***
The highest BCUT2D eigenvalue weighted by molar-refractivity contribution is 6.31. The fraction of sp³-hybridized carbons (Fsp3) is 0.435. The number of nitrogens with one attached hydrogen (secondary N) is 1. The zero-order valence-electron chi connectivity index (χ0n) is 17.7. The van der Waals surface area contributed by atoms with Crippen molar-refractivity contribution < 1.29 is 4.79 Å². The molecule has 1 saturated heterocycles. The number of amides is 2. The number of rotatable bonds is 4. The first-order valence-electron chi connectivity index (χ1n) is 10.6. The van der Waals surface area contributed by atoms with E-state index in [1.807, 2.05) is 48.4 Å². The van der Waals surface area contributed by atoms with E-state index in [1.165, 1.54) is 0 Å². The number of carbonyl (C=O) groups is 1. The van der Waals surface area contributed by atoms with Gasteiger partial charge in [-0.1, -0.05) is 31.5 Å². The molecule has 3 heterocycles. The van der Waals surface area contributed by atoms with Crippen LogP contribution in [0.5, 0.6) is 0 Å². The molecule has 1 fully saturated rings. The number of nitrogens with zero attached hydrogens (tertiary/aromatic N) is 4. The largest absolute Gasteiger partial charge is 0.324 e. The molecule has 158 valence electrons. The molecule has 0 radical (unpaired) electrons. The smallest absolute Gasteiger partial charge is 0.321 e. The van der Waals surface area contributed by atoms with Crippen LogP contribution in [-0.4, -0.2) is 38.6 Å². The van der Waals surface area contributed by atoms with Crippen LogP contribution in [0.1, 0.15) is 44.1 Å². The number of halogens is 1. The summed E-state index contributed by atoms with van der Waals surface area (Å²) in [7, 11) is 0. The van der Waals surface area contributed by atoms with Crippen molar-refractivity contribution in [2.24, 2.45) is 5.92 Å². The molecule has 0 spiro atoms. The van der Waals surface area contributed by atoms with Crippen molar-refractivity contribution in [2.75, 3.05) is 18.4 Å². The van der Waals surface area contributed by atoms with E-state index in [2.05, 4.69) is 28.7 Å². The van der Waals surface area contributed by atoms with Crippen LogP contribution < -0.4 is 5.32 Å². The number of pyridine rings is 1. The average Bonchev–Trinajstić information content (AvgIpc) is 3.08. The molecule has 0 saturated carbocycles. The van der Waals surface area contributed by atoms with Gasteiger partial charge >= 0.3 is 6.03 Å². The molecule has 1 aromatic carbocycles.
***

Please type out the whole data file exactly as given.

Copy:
The highest BCUT2D eigenvalue weighted by molar-refractivity contribution is 6.31. The fraction of sp³-hybridized carbons (Fsp3) is 0.435. The number of nitrogens with one attached hydrogen (secondary N) is 1. The zero-order valence-electron chi connectivity index (χ0n) is 17.7. The van der Waals surface area contributed by atoms with Crippen molar-refractivity contribution < 1.29 is 4.79 Å². The molecule has 1 saturated heterocycles. The number of amides is 2. The number of rotatable bonds is 4. The first-order valence-electron chi connectivity index (χ1n) is 10.6. The van der Waals surface area contributed by atoms with E-state index in [1.807, 2.05) is 48.4 Å². The van der Waals surface area contributed by atoms with E-state index in [1.165, 1.54) is 0 Å². The number of carbonyl (C=O) groups is 1. The van der Waals surface area contributed by atoms with Gasteiger partial charge in [-0.1, -0.05) is 31.5 Å². The molecule has 3 heterocycles. The van der Waals surface area contributed by atoms with Crippen LogP contribution in [0.5, 0.6) is 0 Å². The molecule has 1 fully saturated rings. The number of nitrogens with zero attached hydrogens (tertiary/aromatic N) is 4. The largest absolute Gasteiger partial charge is 0.324 e. The molecule has 158 valence electrons. The molecule has 0 radical (unpaired) electrons. The smallest absolute Gasteiger partial charge is 0.321 e. The van der Waals surface area contributed by atoms with Crippen LogP contribution in [-0.4, -0.2) is 38.6 Å². The van der Waals surface area contributed by atoms with Crippen LogP contribution in [0.1, 0.15) is 44.1 Å². The number of halogens is 1. The summed E-state index contributed by atoms with van der Waals surface area (Å²) in [7, 11) is 0. The van der Waals surface area contributed by atoms with Crippen molar-refractivity contribution in [2.24, 2.45) is 5.92 Å². The molecule has 0 spiro atoms. The van der Waals surface area contributed by atoms with Crippen molar-refractivity contribution in [2.75, 3.05) is 18.4 Å². The van der Waals surface area contributed by atoms with E-state index in [2.05, 4.69) is 28.7 Å². The van der Waals surface area contributed by atoms with Crippen LogP contribution < -0.4 is 5.32 Å². The number of pyridine rings is 1. The average Bonchev–Trinajstić information content (AvgIpc) is 3.08. The molecule has 0 saturated carbocycles. The van der Waals surface area contributed by atoms with Gasteiger partial charge >= 0.3 is 6.03 Å². The molecule has 1 aromatic carbocycles.